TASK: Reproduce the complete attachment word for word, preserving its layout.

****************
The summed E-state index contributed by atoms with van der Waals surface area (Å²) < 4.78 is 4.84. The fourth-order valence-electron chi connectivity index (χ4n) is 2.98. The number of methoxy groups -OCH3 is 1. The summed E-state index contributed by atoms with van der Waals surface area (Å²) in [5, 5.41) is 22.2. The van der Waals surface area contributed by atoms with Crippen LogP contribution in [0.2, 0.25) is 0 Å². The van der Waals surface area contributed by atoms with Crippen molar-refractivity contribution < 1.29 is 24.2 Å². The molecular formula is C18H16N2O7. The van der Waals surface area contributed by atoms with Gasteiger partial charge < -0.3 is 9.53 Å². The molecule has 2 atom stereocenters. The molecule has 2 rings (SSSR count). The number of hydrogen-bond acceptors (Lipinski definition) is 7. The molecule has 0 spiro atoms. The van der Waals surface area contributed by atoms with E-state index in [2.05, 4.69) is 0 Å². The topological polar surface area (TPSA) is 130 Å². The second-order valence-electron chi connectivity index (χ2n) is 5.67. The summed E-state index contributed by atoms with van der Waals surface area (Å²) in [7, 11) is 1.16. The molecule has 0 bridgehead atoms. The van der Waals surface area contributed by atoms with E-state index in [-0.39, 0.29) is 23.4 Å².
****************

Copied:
The summed E-state index contributed by atoms with van der Waals surface area (Å²) < 4.78 is 4.84. The fourth-order valence-electron chi connectivity index (χ4n) is 2.98. The number of methoxy groups -OCH3 is 1. The summed E-state index contributed by atoms with van der Waals surface area (Å²) in [5, 5.41) is 22.2. The van der Waals surface area contributed by atoms with Crippen LogP contribution in [0.2, 0.25) is 0 Å². The van der Waals surface area contributed by atoms with Crippen molar-refractivity contribution < 1.29 is 24.2 Å². The molecular formula is C18H16N2O7. The van der Waals surface area contributed by atoms with Gasteiger partial charge < -0.3 is 9.53 Å². The molecule has 2 atom stereocenters. The molecule has 2 rings (SSSR count). The number of hydrogen-bond acceptors (Lipinski definition) is 7. The molecule has 0 spiro atoms. The van der Waals surface area contributed by atoms with E-state index in [2.05, 4.69) is 0 Å². The topological polar surface area (TPSA) is 130 Å². The second-order valence-electron chi connectivity index (χ2n) is 5.67. The summed E-state index contributed by atoms with van der Waals surface area (Å²) in [7, 11) is 1.16. The molecule has 0 bridgehead atoms. The van der Waals surface area contributed by atoms with E-state index in [-0.39, 0.29) is 23.4 Å².